I don’t know if anyone ever struck it rich in the old days – or even the new days – by hitting a seam of opal while sinking a dugout dunny shaft.
But if it’s going to happen anywhere, the chances of it happening in Andamooka are better than average.
As long as the hole is at least 3 metres deep. That’s when it’ll hit the ancient and now opal-ridden seabed* lying beneath the surface of one of the driest parts of the driest state of the driest continent on earth.
But maybe that’s what makes Andamooka opal – a variety found only here – the most stable matrix opal in the world. The Queen’s Opal was found in Andamooka – a large piece cut and polished to over 200 carats, then made into several pieces of jewellery presented to Queen Elizabeth II, now part of the Crown Jewels.
Although there’s no record of whether or not the stone was found in a dunny shaft!
Every photo of Andamooka I’d ever seen before shows an arid outback landscape. But as the state’s resident rainmakers** en route to the warm and sunny northern winter, we’d arrived in Woomera the evening before in the middle of a rainstorm and steady rain that continued throughout the night.
So I’m still wondering what it’s like to be dry in one of the driest parts of the driest state of the driest continent on earth. The rain continued on and off through the uninspiring terrain along the 85+ km (53 miles) stretch of sealed road from Woomera to Roxby Downs, and then the 30 km (18.6 miles) to Andamooka where the one sealed road carried enough mud to turn it into a virtual dirt (read: mud) road!
But that’s where the exploration gene paid off. BIG time.
I noticed a familiar shape through the raindrops. Hang on – was that REALLY a dunny I saw before me?
Andamooka’s Historical Reserve preserves a number of early dwellings built – or more accurately, compiled – after discovery in 1930 of some of the finest Aussie Opal in the world. Which anyone who’s ever studied Australian history won’t need ME to tell them was also the time of the Great Depression.
Lack of money and an almost tree-free landscape made early opal miners inventive with building materials; and the summer heat – clocked at 46 degrees C (~115 degrees F) – forced many buildings – dugouts – partially underground.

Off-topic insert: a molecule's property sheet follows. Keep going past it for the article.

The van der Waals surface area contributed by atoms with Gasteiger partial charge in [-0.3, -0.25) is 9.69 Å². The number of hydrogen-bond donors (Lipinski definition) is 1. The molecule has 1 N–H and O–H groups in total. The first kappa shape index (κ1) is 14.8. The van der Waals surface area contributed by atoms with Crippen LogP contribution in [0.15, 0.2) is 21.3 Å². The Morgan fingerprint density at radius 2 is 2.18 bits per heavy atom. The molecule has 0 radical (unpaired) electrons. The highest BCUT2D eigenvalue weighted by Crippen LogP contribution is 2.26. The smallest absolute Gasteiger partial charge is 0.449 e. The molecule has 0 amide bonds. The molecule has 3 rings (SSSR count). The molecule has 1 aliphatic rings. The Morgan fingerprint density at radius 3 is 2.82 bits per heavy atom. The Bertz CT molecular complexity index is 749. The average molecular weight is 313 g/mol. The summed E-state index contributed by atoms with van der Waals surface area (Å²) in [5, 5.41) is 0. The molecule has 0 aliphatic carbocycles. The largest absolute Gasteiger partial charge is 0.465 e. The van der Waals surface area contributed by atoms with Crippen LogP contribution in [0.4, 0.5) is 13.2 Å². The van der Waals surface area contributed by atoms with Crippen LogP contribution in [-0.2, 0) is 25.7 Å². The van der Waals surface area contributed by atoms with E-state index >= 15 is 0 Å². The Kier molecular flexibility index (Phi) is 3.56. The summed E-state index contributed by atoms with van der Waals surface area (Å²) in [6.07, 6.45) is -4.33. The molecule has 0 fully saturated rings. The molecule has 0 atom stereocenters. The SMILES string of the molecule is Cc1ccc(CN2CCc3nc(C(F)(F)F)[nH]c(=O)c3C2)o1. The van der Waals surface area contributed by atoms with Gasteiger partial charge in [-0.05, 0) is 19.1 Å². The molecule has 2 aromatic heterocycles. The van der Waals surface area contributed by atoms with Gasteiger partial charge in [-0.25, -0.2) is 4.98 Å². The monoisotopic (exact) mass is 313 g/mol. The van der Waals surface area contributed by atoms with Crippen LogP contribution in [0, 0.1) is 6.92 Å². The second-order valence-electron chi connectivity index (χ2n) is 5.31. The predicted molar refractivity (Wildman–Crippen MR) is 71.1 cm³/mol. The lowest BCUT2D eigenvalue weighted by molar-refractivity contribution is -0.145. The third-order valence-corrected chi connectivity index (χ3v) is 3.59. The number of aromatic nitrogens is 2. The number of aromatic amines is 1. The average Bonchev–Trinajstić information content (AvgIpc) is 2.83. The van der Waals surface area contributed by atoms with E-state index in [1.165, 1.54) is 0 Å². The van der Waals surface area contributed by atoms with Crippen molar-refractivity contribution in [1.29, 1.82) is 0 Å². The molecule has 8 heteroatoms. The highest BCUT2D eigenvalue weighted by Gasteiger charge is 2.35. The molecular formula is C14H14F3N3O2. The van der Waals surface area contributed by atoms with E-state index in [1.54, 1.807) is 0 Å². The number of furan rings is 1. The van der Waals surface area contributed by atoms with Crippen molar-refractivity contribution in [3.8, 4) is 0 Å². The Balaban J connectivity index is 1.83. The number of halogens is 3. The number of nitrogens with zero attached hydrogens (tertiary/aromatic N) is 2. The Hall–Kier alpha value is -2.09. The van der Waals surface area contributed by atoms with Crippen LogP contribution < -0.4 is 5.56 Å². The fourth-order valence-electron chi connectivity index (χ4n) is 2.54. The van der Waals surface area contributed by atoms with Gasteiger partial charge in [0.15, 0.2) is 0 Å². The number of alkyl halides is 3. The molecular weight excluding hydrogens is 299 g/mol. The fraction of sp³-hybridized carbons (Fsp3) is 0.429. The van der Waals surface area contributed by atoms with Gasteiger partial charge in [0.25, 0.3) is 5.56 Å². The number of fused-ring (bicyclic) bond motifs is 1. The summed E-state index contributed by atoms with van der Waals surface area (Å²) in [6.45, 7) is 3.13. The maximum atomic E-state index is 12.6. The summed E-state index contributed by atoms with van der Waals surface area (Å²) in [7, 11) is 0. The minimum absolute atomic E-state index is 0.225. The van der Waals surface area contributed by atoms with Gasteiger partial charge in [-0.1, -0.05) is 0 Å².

But however rough and ready the structures and difficult the conditions in this remote Outback outpost nearly 600km (373 miles) north of Adelaide, Andamooka’s dunnies gave the opal fields a touch of civilisation. One dwelling built on three levels even had an outside dunny clearly visible through the window from the inside dunny! Luxury!!
Perhaps more important, however, position and placement meant the miner could keep an eye on the action while answering nature’s call.
Although Andamooka Opal was first discovered after a rare thunderstorm, tragically history didn’t repeat itself on our visit – leaving me without another precious piece of Australia’s national gem. And while I didn’t look very hard, nor did I find anything worth keeping down the dunny!
The muddy roads also nixed a visit either the opal fossicking area or the nearby (normally) dry salt lake Lake Torrens.
BUT … it’s probably appropriate that my only real tourist experience in Andamooka involved Scenic Aussie Loos!!
Yes, it’s unknown (to me, at least) whether anyone ever got rich from finding opal in a dunny shaft.
But I’d like to think that somewhere out there, never recorded in the Andamooka annals, is an opal miner who struck it lucky while digging out a dunny.
Because that’d make Andamooka’s classic Aussie Outback loo view one of the most valuable in the world!
* Much of the information in this post came from a tourist brochure about the Andamooka Opal Fields, compiled by Anne Louise Potter and Trevor Peek in November 2009
** It rains so often when we visit a new place that Pilchard & I are considering hiring ourselves out as drought-breakers! Call me!!
- More about Andamooka, South Australia
- Opal Hotspots in Australia
- More Australian Scenic Public Toilets
- MY BOOK: ‘Aussie Loos with Views!’
- More Andamooka and South Australian Outback Photos on Flickr
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